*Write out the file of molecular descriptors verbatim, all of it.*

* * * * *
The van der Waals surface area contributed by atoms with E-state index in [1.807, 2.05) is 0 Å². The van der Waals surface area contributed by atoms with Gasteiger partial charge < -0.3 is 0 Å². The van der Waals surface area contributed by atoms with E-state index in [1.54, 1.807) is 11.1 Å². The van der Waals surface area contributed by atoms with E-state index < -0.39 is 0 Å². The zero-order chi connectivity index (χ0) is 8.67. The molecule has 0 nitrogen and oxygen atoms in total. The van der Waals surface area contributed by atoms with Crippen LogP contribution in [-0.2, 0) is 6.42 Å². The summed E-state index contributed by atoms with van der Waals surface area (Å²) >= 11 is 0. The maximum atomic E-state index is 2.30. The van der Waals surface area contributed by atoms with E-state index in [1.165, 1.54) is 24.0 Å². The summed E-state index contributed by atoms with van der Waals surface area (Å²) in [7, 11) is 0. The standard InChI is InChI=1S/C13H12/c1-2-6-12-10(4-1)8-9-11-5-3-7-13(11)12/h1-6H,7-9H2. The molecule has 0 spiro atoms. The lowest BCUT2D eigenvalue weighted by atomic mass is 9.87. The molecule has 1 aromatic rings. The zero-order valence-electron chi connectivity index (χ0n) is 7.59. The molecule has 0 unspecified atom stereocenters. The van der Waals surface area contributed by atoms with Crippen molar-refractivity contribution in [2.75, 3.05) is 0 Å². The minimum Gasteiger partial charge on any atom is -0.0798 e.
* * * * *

The van der Waals surface area contributed by atoms with E-state index in [1.807, 2.05) is 0 Å². The van der Waals surface area contributed by atoms with Gasteiger partial charge < -0.3 is 0 Å². The van der Waals surface area contributed by atoms with E-state index in [1.54, 1.807) is 11.1 Å². The van der Waals surface area contributed by atoms with E-state index < -0.39 is 0 Å². The zero-order chi connectivity index (χ0) is 8.67. The molecule has 0 nitrogen and oxygen atoms in total. The van der Waals surface area contributed by atoms with Crippen LogP contribution in [-0.2, 0) is 6.42 Å². The summed E-state index contributed by atoms with van der Waals surface area (Å²) >= 11 is 0. The maximum atomic E-state index is 2.30. The van der Waals surface area contributed by atoms with E-state index in [1.165, 1.54) is 24.0 Å². The summed E-state index contributed by atoms with van der Waals surface area (Å²) in [7, 11) is 0. The standard InChI is InChI=1S/C13H12/c1-2-6-12-10(4-1)8-9-11-5-3-7-13(11)12/h1-6H,7-9H2. The molecule has 0 spiro atoms. The lowest BCUT2D eigenvalue weighted by atomic mass is 9.87. The molecule has 1 aromatic rings. The zero-order valence-electron chi connectivity index (χ0n) is 7.59. The molecule has 0 unspecified atom stereocenters. The van der Waals surface area contributed by atoms with Crippen molar-refractivity contribution in [2.75, 3.05) is 0 Å². The minimum Gasteiger partial charge on any atom is -0.0798 e.